Addressing global and regional challenges will require city-level action. From climate change to tuna, it is at the city-level that the necessary policy, institutional, technical and cultural transitions can be achieved that will shift the current, scary trajectories. But I must admit that it is hard for me to be optimistic that this will be achieved. Cities face huge, expensive, politically-charged challenges today. The international community has not, in my opinion, demonstrated the willingness or capability to provide the support that city leaders need to overcome their current challenges and at the same time serve as the source of many of the global solutions. I find it distressing that so little is known today about the infrastructure and services investment needs, and the potential associated costs to make these investments low carbon and climate resilient. Very little has been achieved in financial engineering innovation to mobilize the trillions required to meet existing, let alone future low carbon, climate resilient needs. There are almost no incentives for an urban leader to push a low carbon agendawhile the global community has failed to value carbon. Obviously the city leaders will pay attention to climate impacts—and they will eventually bear the increased costs of climate proofing. I would guess that the wealthier urbanites will come out OK, but I am less sure about the less fortunate.

Without a new form of collective support from state and non-state actors, from traditional and non-traditional sources of assistance, I don’t envision adequately significant shifts towards low carbon city development required to reduce the severity and frequency of climate impacts on developing country cities. McKinsey estimates that the unprecedented urban growth discussed earlier will require the building of floor space equivalent to 87% of today’s building stock; and OECD estimates that more than half of existing buildings are projected to be standing in 2050, indicating that the environmental impacts of buildings constructed today will continue for years to come. It has been well understood for years that building energy efficiency is the low hanging fruit for GHG reductions—but how much of this new stock will use best available technologies to minimize their carbon footprint? Under the current circumstances, most likely these and other city investments will be lowest capital cost—opportunities for transformation towards a more sustainable, livable urban world could well be lost if a different approach to collective action that addresses the long-term needs while taking into account the very real shorter-term political, financial, technical and cultural barriers and opportunities.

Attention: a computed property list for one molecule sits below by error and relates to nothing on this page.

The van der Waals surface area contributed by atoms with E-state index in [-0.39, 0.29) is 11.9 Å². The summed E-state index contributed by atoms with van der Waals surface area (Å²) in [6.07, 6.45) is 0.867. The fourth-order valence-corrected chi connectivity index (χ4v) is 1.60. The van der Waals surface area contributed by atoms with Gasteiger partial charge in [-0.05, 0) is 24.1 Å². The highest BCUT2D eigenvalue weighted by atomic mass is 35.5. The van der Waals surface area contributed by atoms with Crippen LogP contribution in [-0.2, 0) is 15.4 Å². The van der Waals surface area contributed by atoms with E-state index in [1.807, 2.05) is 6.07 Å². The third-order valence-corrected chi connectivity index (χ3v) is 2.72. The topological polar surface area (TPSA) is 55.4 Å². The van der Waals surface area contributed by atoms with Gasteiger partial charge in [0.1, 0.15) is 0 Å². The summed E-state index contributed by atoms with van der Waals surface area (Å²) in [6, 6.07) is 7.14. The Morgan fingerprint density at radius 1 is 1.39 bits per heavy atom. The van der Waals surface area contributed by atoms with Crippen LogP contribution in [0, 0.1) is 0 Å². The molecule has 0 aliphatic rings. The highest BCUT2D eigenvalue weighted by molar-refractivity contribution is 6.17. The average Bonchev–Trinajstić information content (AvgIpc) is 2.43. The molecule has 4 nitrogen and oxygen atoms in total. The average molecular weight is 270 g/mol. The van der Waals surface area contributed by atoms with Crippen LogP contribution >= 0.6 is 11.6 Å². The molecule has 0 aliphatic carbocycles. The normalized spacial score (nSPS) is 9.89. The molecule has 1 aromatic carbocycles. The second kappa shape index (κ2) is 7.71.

One Fish, Two Fish, Red Fish, Blue Fish (see full blog with references)

‘From there to here, from here to there, funny things are everywhere!’
That one blue fish cost a million plus, that one blue fish and all the fuss.

In cities here and cities there, you’d think by now we’d be aware.
That we’d take some care for what is rare. But here’s another to make you stare:

Soup can come with a shark’s fin; yes, so strange a fin that’s mixed right in. 
So much money is being spent, just how far can we go, and to what extent?

‘Say! What a lot of fish there are.’ Yet there they go near and far.
Tuna, sharks and even rhinos too; all sold in a city near you.

Save a fish, save a tiger, save an elephant or two. Here’s what a kid could do
Shout ‘Oh Mr. Mayor in that great big chair, is your city doing its fair share?’

Presidents, queens and kings. Treaties, conferences and other hopeful things.
Hunters, fishers, angry warring foes, and even NGOs.

From here to there, all of them can save that fish, and can keep it from the dish,
But none of them, yes, it’s true. Mr. Mayor none of them, as well as you.

From there to here, from here to there, boys and girls are everywhere
Please save our fish; it’s a simple wish. One fish, two fish, few fish, blue fish.


Photo: Skyline of the City of Manila, seen from the Cultural Center of the Philippines; source: Wikimedia Commons; credit: Mike Gonzalez.